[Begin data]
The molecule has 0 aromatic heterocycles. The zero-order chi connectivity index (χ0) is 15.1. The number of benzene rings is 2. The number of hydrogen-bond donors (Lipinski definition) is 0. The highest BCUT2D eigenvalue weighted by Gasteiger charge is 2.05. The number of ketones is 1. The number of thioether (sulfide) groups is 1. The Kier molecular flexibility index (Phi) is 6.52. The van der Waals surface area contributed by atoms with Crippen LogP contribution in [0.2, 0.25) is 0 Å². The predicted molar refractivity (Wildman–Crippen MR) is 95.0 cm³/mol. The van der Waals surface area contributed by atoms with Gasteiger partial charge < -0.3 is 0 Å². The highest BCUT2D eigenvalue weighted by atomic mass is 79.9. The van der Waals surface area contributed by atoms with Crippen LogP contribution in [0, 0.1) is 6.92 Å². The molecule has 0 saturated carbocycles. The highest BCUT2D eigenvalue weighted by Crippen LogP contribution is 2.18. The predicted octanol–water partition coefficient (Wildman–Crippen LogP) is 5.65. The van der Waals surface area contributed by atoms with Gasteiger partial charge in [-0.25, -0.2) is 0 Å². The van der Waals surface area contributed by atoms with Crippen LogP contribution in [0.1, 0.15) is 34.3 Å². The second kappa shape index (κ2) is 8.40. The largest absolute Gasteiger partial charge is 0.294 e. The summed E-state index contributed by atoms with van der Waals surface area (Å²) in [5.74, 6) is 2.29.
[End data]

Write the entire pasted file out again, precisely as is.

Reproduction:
The molecule has 0 aromatic heterocycles. The zero-order chi connectivity index (χ0) is 15.1. The number of benzene rings is 2. The number of hydrogen-bond donors (Lipinski definition) is 0. The highest BCUT2D eigenvalue weighted by Gasteiger charge is 2.05. The number of ketones is 1. The number of thioether (sulfide) groups is 1. The Kier molecular flexibility index (Phi) is 6.52. The van der Waals surface area contributed by atoms with Crippen LogP contribution in [0.2, 0.25) is 0 Å². The predicted molar refractivity (Wildman–Crippen MR) is 95.0 cm³/mol. The van der Waals surface area contributed by atoms with Gasteiger partial charge < -0.3 is 0 Å². The highest BCUT2D eigenvalue weighted by atomic mass is 79.9. The van der Waals surface area contributed by atoms with Crippen LogP contribution in [0, 0.1) is 6.92 Å². The molecule has 0 saturated carbocycles. The highest BCUT2D eigenvalue weighted by Crippen LogP contribution is 2.18. The predicted octanol–water partition coefficient (Wildman–Crippen LogP) is 5.65. The van der Waals surface area contributed by atoms with Gasteiger partial charge in [-0.25, -0.2) is 0 Å². The van der Waals surface area contributed by atoms with Crippen LogP contribution in [0.1, 0.15) is 34.3 Å². The second kappa shape index (κ2) is 8.40. The largest absolute Gasteiger partial charge is 0.294 e. The summed E-state index contributed by atoms with van der Waals surface area (Å²) in [5.74, 6) is 2.29.